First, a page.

Chronic noncancer pain is a leading cause of sickness absence (SA) and disability pension (DP). The objectives of this study were to identify trajectories of SA/DP before and after strong and weak opioid initiation for noncancer pain and the factors associated with these trajectories. A longitudinal population-based study of 201,641 people (24-59 years) without cancer who initiated opioid analgesics in 2009 in Sweden was conducted. Trajectories of net annual SA/DP days in the 5 years before/after opioid initiation were estimated with group-based trajectory modelling. Multinomial logistic regression was used to estimate odds ratios (ORs) and 95% confidence intervals (CIs) for factors associated with trajectory groups. Among the 6.9% of people initiating strong opioids, 12.5% had persistent high SA/DP (estimated 320 days/year) before and after opioid initiation and 72.9% had persistent low/minimum SA/DP (estimated 30 days/year). Approximately 8.6% of people had increasing SA/DP, and 6.1% had decreasing SA/DP after opioid initiation, although this seemed to reflect continuation of preinitiation patterns. Trajectories were similar at lower SA/DP days/year among those initiating weak opioids. Persistent high SA/DP among strong opioid initiators were associated with ≥5 comorbidities (OR = 8.72, 95% CI 5.61-13.56), ≤9 years of education (OR = 5.83, 95% CI 4.84-7.03), and previous use of antidepressants (OR = 4.57, 95% CI 3.89-5.37) and antipsychotics (OR = 4.49, 95% CI 2.93-6.88). Three-quarters of people initiating opioids for noncancer pain had persistent low/minimum levels of SA/DP 5 years before and after initiation. Increasing and decreasing SA/DP after opioid initiation seemed to reflect a continuation of preinitiation patterns. Our findings highlight the complex range of sociodemographic and medication-related factors associated with persistent SA/DP.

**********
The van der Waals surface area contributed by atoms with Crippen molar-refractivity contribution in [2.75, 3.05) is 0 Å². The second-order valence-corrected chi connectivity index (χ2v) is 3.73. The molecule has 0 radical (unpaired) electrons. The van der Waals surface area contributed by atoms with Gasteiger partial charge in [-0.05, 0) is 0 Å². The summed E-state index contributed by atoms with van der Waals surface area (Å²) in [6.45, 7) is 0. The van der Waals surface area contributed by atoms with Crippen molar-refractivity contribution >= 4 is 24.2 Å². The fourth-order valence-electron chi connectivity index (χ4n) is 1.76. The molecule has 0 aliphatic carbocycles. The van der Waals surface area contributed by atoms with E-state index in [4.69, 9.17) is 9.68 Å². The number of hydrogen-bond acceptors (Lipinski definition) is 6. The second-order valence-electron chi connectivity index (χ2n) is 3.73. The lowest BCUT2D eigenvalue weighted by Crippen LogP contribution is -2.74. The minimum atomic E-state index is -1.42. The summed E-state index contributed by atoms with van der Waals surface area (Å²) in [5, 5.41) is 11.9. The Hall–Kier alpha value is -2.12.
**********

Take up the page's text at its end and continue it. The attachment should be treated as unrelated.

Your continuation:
More than three-quarters of people who initiate opioids for noncancer pain had persistent low/minimum levels of sickness absence/disability pension 5 years before and after opioid initiation.
aCentre for Medicine Use and Safety, Faculty of Pharmacy and Pharmaceutical Sciences, Monash University, Melbourne, Victoria, Australia
bDepartment of Pharmacy, Austin Health, Melbourne, Victoria, Australia
cDivision of Insurance Medicine, Department of Clinical Neuroscience, Karolinska Institutet, Stockholm, Sweden
dDepartment of Epidemiology and Preventive Medicine, Monash University, Melbourne, Victoria, Australia
eSchool of Pharmacy and Medical Sciences, University of South Australia, Adelaide, South Australia, Australia
fNational Drug and Alcohol Research Centre, UNSW Sydney, Sydney, New South Wales, Australia
Corresponding author. Address: Centre for Medicine Use and Safety, Faculty of Pharmacy and Pharmaceutical Sciences, Monash University, 381 Royal Parade, Parkville 3052, Melbourne, Victoria, Australia. Tel.: +61 3 9903 9533; fax: +61 3 9903 9629. E-mail address: samanta.Lalic@monash.edu (S. Lalic).
Sponsorships or competing interests that may be relevant to content are disclosed at the end of this article.
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Received October 31, 2018
Received in revised form January 11, 2019
Accepted January 14, 2019